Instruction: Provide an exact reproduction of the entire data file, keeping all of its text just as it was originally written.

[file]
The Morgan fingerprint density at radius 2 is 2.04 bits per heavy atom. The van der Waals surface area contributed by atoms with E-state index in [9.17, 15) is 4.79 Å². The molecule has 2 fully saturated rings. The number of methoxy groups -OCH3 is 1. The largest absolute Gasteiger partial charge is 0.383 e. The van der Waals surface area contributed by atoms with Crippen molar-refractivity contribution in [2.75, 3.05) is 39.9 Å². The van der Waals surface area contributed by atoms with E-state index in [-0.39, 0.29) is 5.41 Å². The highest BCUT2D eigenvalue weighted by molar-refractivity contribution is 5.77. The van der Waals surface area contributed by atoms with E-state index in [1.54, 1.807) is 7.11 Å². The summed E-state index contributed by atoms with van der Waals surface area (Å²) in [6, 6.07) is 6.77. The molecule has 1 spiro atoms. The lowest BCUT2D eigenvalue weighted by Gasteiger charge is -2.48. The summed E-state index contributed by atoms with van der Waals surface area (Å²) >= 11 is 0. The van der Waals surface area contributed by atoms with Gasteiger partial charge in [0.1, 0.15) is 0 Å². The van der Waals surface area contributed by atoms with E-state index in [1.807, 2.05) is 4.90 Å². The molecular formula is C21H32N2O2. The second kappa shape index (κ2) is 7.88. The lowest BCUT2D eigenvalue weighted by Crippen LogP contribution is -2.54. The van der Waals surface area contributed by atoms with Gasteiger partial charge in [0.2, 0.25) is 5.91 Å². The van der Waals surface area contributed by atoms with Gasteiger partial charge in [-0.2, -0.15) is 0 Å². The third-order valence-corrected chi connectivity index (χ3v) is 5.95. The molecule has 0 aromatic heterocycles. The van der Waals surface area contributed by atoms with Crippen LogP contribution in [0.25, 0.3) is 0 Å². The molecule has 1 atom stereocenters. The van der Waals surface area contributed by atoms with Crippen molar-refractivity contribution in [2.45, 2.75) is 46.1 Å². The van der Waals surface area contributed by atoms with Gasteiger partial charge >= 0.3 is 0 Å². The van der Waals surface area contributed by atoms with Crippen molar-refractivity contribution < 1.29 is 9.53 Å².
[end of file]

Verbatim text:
The Morgan fingerprint density at radius 2 is 2.04 bits per heavy atom. The van der Waals surface area contributed by atoms with E-state index in [9.17, 15) is 4.79 Å². The molecule has 2 fully saturated rings. The number of methoxy groups -OCH3 is 1. The largest absolute Gasteiger partial charge is 0.383 e. The van der Waals surface area contributed by atoms with Crippen molar-refractivity contribution in [2.75, 3.05) is 39.9 Å². The van der Waals surface area contributed by atoms with E-state index in [-0.39, 0.29) is 5.41 Å². The highest BCUT2D eigenvalue weighted by molar-refractivity contribution is 5.77. The van der Waals surface area contributed by atoms with E-state index in [1.54, 1.807) is 7.11 Å². The summed E-state index contributed by atoms with van der Waals surface area (Å²) in [6, 6.07) is 6.77. The molecule has 1 spiro atoms. The lowest BCUT2D eigenvalue weighted by Gasteiger charge is -2.48. The summed E-state index contributed by atoms with van der Waals surface area (Å²) >= 11 is 0. The van der Waals surface area contributed by atoms with Gasteiger partial charge in [0.1, 0.15) is 0 Å². The van der Waals surface area contributed by atoms with E-state index in [1.807, 2.05) is 4.90 Å². The molecular formula is C21H32N2O2. The second kappa shape index (κ2) is 7.88. The lowest BCUT2D eigenvalue weighted by Crippen LogP contribution is -2.54. The van der Waals surface area contributed by atoms with Gasteiger partial charge in [0.2, 0.25) is 5.91 Å². The van der Waals surface area contributed by atoms with Gasteiger partial charge in [-0.2, -0.15) is 0 Å². The third-order valence-corrected chi connectivity index (χ3v) is 5.95. The molecule has 0 aromatic heterocycles. The van der Waals surface area contributed by atoms with Crippen LogP contribution in [0.25, 0.3) is 0 Å². The molecule has 1 atom stereocenters. The van der Waals surface area contributed by atoms with Crippen molar-refractivity contribution in [2.45, 2.75) is 46.1 Å². The van der Waals surface area contributed by atoms with Gasteiger partial charge >= 0.3 is 0 Å². The van der Waals surface area contributed by atoms with Crippen molar-refractivity contribution < 1.29 is 9.53 Å².